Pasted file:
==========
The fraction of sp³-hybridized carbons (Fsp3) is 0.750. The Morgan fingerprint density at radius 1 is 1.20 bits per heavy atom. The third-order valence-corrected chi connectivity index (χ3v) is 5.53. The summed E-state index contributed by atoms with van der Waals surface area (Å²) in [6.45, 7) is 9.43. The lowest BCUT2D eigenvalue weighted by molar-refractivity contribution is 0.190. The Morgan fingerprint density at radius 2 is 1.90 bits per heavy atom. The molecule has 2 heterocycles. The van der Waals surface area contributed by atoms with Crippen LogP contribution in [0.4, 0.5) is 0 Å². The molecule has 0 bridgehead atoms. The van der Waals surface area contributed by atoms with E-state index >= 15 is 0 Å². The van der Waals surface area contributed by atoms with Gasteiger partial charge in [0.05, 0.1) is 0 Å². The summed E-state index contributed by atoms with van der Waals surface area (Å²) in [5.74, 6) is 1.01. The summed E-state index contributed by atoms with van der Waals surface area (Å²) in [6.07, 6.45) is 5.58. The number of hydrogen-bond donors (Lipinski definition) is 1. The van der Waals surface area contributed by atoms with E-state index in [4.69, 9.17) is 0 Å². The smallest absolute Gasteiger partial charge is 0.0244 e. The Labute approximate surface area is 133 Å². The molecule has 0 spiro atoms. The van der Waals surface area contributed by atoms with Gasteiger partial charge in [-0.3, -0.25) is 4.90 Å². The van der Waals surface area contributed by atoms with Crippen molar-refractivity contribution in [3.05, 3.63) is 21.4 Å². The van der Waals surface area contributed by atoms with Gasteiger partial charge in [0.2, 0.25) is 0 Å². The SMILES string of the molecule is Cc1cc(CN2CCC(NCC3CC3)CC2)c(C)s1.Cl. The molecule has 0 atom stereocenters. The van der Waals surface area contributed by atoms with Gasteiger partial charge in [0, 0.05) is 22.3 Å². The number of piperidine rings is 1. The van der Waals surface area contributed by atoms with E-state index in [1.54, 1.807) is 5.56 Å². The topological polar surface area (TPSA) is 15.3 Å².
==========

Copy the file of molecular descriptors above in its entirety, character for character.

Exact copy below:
The fraction of sp³-hybridized carbons (Fsp3) is 0.750. The Morgan fingerprint density at radius 1 is 1.20 bits per heavy atom. The third-order valence-corrected chi connectivity index (χ3v) is 5.53. The summed E-state index contributed by atoms with van der Waals surface area (Å²) in [6.45, 7) is 9.43. The lowest BCUT2D eigenvalue weighted by molar-refractivity contribution is 0.190. The Morgan fingerprint density at radius 2 is 1.90 bits per heavy atom. The molecule has 2 heterocycles. The van der Waals surface area contributed by atoms with Crippen LogP contribution in [0.4, 0.5) is 0 Å². The molecule has 0 bridgehead atoms. The van der Waals surface area contributed by atoms with E-state index >= 15 is 0 Å². The van der Waals surface area contributed by atoms with Gasteiger partial charge in [0.05, 0.1) is 0 Å². The summed E-state index contributed by atoms with van der Waals surface area (Å²) in [5.74, 6) is 1.01. The summed E-state index contributed by atoms with van der Waals surface area (Å²) in [6.07, 6.45) is 5.58. The number of hydrogen-bond donors (Lipinski definition) is 1. The van der Waals surface area contributed by atoms with E-state index in [4.69, 9.17) is 0 Å². The smallest absolute Gasteiger partial charge is 0.0244 e. The Labute approximate surface area is 133 Å². The molecule has 0 spiro atoms. The van der Waals surface area contributed by atoms with Gasteiger partial charge in [-0.3, -0.25) is 4.90 Å². The van der Waals surface area contributed by atoms with Crippen molar-refractivity contribution in [3.05, 3.63) is 21.4 Å². The van der Waals surface area contributed by atoms with Gasteiger partial charge in [0.2, 0.25) is 0 Å². The SMILES string of the molecule is Cc1cc(CN2CCC(NCC3CC3)CC2)c(C)s1.Cl. The molecule has 0 atom stereocenters. The van der Waals surface area contributed by atoms with Gasteiger partial charge in [0, 0.05) is 22.3 Å². The number of piperidine rings is 1. The van der Waals surface area contributed by atoms with E-state index in [1.54, 1.807) is 5.56 Å². The topological polar surface area (TPSA) is 15.3 Å².